WATCH: Playoffs 2015: An Ode to Broncos Country by Woody Roseland.
And now for the column that shouldn’t have run for at least another week:
It’s funny how obvious things seem in retrospect. In retrospect, it was clear that neither the Broncos nor Peyton Manning were as good down the stretch as they had been for most of the 2014 season. It wasn’t anything glaring; after all, they won five of their last six games before the playoffs. They just didn’t look all that dominant or exciting (or excited) doing it.
Championship teams tend to have an “it” factor, a swagger that demands respect. The presence of this doesn’t guarantee a ring; as the adage goes, that’s why they play the games.
In retrospect, the Broncos have lacked that swagger since the first play of Super Bowl XLVIII. They might have recaptured it momentarily about halfway through this past season—when they were 6–1 and their nemesis, the Seahawks, were still struggling. But the Broncos lost it just as quickly when their other nemesis, the Patriots, humbled them and Manning in week 9.
And they’ve surely lacked it since the beginning of December, which is about when Manning suffered the quad injury—or injuries (reports vary)—that reduced him to just another QB. It’s a relief to know that he hasn’t re-injured his surgically repaired neck, but being unable to push off his legs for more than a month has crippled his ability to throw the ball deep and compromised his exhaustively precise footwork. Once opposing defenses figured this out, the Broncos’ postseason run started to seem doomed. In retrospect, maybe we shouldn’t have been surprised that a relatively minor injury had such a major impact on an aging star.
Although we were confident heading into Sunday, it’s doubtful many Denver fans thought the team could beat New England on the road, and even fewer could delude themselves into believing the Broncos could avenge their last two losses to Seattle, which currently has enough swagger for 10 teams. In retrospect, even with the remade defense and still-potent offense, this entire season has had an air of desperation that blunted the optimism.
The question for Elway is, what to do now? Is he in the possibly unprecedented position of rebuilding a 12–4 team? The defense is still solid (if aging), the receiving corps is still first-rate, and running back C.J. Anderson might prove to be a genuine steal.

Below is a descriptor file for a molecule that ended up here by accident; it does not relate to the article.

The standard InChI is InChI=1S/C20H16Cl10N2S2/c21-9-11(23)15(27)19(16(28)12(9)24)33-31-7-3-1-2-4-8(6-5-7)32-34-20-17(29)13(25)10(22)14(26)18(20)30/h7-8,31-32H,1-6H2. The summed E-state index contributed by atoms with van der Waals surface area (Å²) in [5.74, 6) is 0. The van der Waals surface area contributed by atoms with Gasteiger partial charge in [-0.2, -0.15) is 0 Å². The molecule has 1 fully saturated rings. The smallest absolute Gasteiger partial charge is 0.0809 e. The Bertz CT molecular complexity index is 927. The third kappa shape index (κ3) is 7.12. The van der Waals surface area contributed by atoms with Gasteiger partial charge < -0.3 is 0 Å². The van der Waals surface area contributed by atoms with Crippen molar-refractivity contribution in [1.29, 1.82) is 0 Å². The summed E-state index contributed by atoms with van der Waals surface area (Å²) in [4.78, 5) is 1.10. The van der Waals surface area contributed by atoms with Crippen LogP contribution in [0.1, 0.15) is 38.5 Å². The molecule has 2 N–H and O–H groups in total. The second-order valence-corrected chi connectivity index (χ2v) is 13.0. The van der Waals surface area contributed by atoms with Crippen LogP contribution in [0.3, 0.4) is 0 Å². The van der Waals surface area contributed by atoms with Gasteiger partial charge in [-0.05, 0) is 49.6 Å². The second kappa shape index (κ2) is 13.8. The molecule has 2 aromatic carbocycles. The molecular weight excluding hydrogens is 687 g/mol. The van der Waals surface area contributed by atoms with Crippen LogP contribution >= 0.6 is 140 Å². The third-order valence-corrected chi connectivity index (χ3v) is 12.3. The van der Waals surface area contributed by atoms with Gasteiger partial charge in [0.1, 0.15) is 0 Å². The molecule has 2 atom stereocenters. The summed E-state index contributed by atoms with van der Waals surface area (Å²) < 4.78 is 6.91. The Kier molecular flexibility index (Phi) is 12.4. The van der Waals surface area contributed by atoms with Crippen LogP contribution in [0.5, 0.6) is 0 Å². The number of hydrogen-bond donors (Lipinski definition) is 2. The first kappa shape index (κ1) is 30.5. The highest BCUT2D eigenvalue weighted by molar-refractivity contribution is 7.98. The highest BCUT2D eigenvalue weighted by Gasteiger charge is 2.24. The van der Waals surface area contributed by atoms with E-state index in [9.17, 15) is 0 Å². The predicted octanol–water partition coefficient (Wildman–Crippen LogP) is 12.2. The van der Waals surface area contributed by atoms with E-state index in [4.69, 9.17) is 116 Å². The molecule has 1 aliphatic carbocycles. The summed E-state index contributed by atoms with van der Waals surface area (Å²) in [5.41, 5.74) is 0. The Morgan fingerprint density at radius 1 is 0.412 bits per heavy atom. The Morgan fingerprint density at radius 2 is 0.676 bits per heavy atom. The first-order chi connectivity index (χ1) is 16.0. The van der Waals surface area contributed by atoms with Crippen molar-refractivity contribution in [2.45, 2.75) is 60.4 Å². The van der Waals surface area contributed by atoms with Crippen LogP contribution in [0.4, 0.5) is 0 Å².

But in the NFL, it always comes down to the QB. Now that coach John Fox is leaving town, who the team tabs to replace him might determine Manning’s future as well. It would be surprising if Manning announced anything about his future before his annual physical in early March, but even if his neck and arm are in good shape, strained quads are the kind of nagging injury any athlete must deal with in the twilight of his career. Some of them might be able to play through it, but in Manning’s case, even such a seemingly minor setback clearly sets off a physical chain reaction that makes his legendary arm a memory.
It’s inconceivable that Manning would willingly continue to play as a backup, or that he would even go into the next training camp needing to beat out Brock Osweiler for the starting job. (Nor would Elway ask him to do so, out of respect.) We all hoped Manning would end his career as Elway did, carrying a Lombardi trophy off the field. Instead, he might have finished up with yet another humbling home playoff loss. Although that shouldn’t tarnish his hall of fame legacy, it’s still pretty depressing. But not as depressing as it would be if he was benched part of the way through 2015 because of injury or ineffectiveness.
Every Bronco fan would love to see a healthy and reinvigorated Manning return next year and make one more run with what should be a talented roster. The personnel decisions Elway now must make will likely determine whether we end up regretting that wish. And if we do, in retrospect, an unfortunate conclusion to Manning’s brilliant career will have been pretty predictable.
Follow 5280 editor-at-large Luc Hatlestad on Twitter at @LucHatlestad.